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The Fuel System

    Just as your body needs food, your engine needs fuel. But how does it get from the gas tank to the cylinders?

Last time we talked about what an engine is. This week, we'll talk about how it burns the fuel and converts it into motion. In order to have combustion you need three things; Air, Fuel and Heat. In an engine there are three systems that do this. The Air Induction System, The Fuel System and the Ignition System. Since all manufacturers do things in a different way, we'll look at these systems in general.

First, getting the fuel to the engine. The fuel is drawn from the fuel tank by either a mechanical or electric fuel pump. All cars with Electronic fuel injection have an electric fuel pump. Cars with carburetors, generally, have a mechanical fuel pump. Electric fuel pumps are mounted inside the fuel tank as part of the fuel-sending unit. Mechanical fuel pumps are mounted on the engine block and are driven by the camshaft.

The fuel pump sends the fuel through steel lines to the fuel filter. The fuel filter removes any particles of dirt or metal that may be in the fuel. Some fuel filters will also remove moisture from the fuel as well. From the filter it goes either to the carburetor or the fuel injectors. In the case of the carburetor, the fuel is mixed with air to form the optimum fuel mixture for the current conditions.

The ideal fuel mixture is 14.7:1. That is to say 14.7 parts of air to 1 part of fuel. This is very difficult for a carburetor to do because it has no idea how much air is going into the engine. In order to do it properly, you need a four-gas emission analyzer to see what % of carbon monoxide (CO) and how many parts per million (PPM) of hydrocarbons (HC) is being emitted by the engine. By turning the adjuster screws on the carburetor and watching the emissions, you can come pretty close. In some states there are specific levels of CO and HC that must be met or the vehicle is not considered street legal. From the carburetor the fuel mixture travels through the intake manifold and is delivered to each cylinder.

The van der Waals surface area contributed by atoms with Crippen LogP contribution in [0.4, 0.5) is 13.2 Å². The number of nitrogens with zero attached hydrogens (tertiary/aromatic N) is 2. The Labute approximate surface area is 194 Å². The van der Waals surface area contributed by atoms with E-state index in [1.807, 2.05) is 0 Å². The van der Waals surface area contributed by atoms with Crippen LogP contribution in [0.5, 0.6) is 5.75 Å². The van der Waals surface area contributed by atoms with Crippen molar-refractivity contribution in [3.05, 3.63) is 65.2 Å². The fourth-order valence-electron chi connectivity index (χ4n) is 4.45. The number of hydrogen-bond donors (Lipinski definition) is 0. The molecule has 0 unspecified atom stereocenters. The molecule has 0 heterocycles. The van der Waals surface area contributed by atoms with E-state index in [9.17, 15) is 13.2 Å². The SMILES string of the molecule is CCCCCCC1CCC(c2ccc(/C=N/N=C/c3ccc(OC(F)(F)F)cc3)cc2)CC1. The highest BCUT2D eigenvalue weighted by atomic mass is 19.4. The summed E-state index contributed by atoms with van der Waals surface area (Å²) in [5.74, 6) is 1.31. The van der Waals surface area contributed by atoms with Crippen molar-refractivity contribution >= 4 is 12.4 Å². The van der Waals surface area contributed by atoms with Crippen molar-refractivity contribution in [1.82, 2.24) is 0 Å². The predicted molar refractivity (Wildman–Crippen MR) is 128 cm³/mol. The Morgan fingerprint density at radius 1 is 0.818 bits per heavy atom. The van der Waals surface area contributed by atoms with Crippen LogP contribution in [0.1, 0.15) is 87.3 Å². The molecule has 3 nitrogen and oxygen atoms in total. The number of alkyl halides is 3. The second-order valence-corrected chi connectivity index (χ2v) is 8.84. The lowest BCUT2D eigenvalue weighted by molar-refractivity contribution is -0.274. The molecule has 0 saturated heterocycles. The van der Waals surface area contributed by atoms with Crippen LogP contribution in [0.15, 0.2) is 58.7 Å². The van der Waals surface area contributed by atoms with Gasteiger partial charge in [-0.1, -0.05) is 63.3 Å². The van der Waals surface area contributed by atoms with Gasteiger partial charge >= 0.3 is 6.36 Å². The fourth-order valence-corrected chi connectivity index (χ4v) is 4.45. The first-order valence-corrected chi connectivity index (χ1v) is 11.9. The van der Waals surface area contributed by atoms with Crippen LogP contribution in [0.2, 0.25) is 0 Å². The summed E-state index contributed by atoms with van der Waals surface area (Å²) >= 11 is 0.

In a fuel-injected engine, fuel is introduced into the engine by the fuel injector which is computer controlled. I'll explain more about that later. There are two, basic, types of fuel injection. Port fuel injection (PFI) and throttle body injection (TBI). In TBI there is one or two injectors mounted in a housing similar to a carburetor and the fuel is constantly injected into the air stream. In PFI there is one injector for each cylinder mounted in the intake manifold so that it is pointing towards the intake valve. By opening and closing, the injectors can, very precisely, meter the correct amount of fuel to the engine as determined by the Powertrain Control Module (PCM).

Lastly, there is a fuel pressure regulator that controls the pressure of the fuel in the lines. It has a vacuum line connecting it to the intake manifold to measure manifold vacuum. As engine RPM increases, manifold vacuum decreases causing the fuel pressure to increase.

Okay, so now you have an understanding of how the fuel gets to the engine. Next time we'll discuss the other two systems involved and see how they interrelate with each other. Until then, happy motoring!!!

Additional Information provided courtesy of and Warranty Direct
© 2000-2007 Vincent T. Ciulla

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